Would reporting news of said new regulations be considered "terrorist content", as it is identical to what terrorists do to victims?
... because no one who interprets laws does so with any regard to their purpose and therefore all laws which govern speech will be enforced arbitrarily and inevitably lead down the slippery slope towards maximum tyranny and censorship?
>I can definitely see something like that happening.
I can definitely see that not happening, or at least not succeeding when it's attempted, because it could happen now with hate speech laws, yet politicians haven't successfully had their opponents arrested merely by declaring their opponents' speech to be hateful.
Corrupt politicians and corruptible laws laws do exist, but outside of a totalitarian regime, obvious misuse and misinterpretation of the law (particularly where free speech and politics are concerned) tends to be challenged by the system, because people within that system have a vested interest in maintaining a balance between societal stability and personal liberty.
It happens in Europe quite frequently. Geert Wilders is a popular Dutch politician (popular with voters) and has been arrested and taken to court several times for "hate speech" (i.e. criticising immigration and Islam), being found guilty the last time albeit the court refused to punish him.
Marine Le Pen has also been arrested and taken to court for hate speech, although the court decided she was not guilty.
As for your faith in the fair application of EU law. That is nice. The EU courts are staffed by judges selected for their pro-EU ideology and reliably pro-EU judgements. The ECJ routinely throws out things put in plain English into the treaties themselves or re-interprets apparently straightforward language to mean something entirely non-obvious, always to the benefit of the EU itself.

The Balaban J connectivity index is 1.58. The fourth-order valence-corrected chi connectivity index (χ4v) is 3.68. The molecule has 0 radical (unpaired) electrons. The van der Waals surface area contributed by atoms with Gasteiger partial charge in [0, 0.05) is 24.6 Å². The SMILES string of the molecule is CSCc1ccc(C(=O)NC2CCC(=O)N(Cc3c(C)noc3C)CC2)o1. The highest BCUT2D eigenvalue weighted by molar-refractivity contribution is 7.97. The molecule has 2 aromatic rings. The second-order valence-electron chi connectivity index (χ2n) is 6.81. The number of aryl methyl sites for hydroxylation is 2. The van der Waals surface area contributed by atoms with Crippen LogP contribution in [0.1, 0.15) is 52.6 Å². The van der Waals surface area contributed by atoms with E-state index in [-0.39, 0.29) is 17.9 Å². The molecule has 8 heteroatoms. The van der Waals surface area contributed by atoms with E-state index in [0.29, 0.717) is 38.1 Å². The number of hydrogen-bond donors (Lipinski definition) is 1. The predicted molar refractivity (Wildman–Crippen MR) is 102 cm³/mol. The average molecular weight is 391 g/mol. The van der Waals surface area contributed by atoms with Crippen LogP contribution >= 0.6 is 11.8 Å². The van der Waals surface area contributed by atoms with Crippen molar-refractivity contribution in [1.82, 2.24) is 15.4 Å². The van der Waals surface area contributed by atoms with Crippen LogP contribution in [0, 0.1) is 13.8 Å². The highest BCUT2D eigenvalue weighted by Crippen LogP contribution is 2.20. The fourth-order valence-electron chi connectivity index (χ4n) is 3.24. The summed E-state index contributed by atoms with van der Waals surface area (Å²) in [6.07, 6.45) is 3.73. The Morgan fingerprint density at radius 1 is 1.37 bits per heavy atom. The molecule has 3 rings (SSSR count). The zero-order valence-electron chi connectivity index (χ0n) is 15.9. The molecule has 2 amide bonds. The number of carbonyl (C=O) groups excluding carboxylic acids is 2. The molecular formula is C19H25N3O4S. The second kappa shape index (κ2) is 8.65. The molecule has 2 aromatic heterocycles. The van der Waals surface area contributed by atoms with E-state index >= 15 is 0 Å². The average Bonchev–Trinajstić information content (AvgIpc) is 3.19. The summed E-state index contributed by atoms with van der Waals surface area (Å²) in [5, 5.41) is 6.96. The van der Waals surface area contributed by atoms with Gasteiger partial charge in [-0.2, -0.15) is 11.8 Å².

What sort of people rise to the top of this political project? Here is a selection of quotes by the head of the European Commission, the man who really matters in the EU because only he and his directly selected employees can change the law.
"When it becomes serious, you have to lie."
"I'm ready to be insulted as being insufficiently democratic, but I want to be serious ... I am for secret, dark debates."
“If it's a Yes, we will say 'on we go', and if it's a No we will say 'we continue’" (in reference to a referendum on EU policy)
I will say, for all his faults, Juncker is at least willing to tell it like it is when it comes to the motivations and powers of himself and his comrades.
No one does not necessarily beget the other. But I would say that "power corrupts" is very true. If you give somebody power over who can talk, that's very tempting to misuse. So why give anyone that power? It's too powerful to be used with restraint in the long run IMO.
>I can definitely see that not happening, or at least not succeeding when it's attempted, because it could happen now with hate speech laws
Honestly if it did actually happen, what would you do about it? Would you complain in the newspaper? Online? What if your complaint was classified as "terrorist" content? I mean does it really actually HAVE to happen IRL for you to see that this type of power should not be held by politicians?
It's silly. It's especially silly as it targets at the scale of the biggest, while leaving everyone with any budget less than Google's wondering what they're supposed to do now.
The message was not intended for the general western john doe. Instead, it was a message for the average unhappy muslim. The message for them was: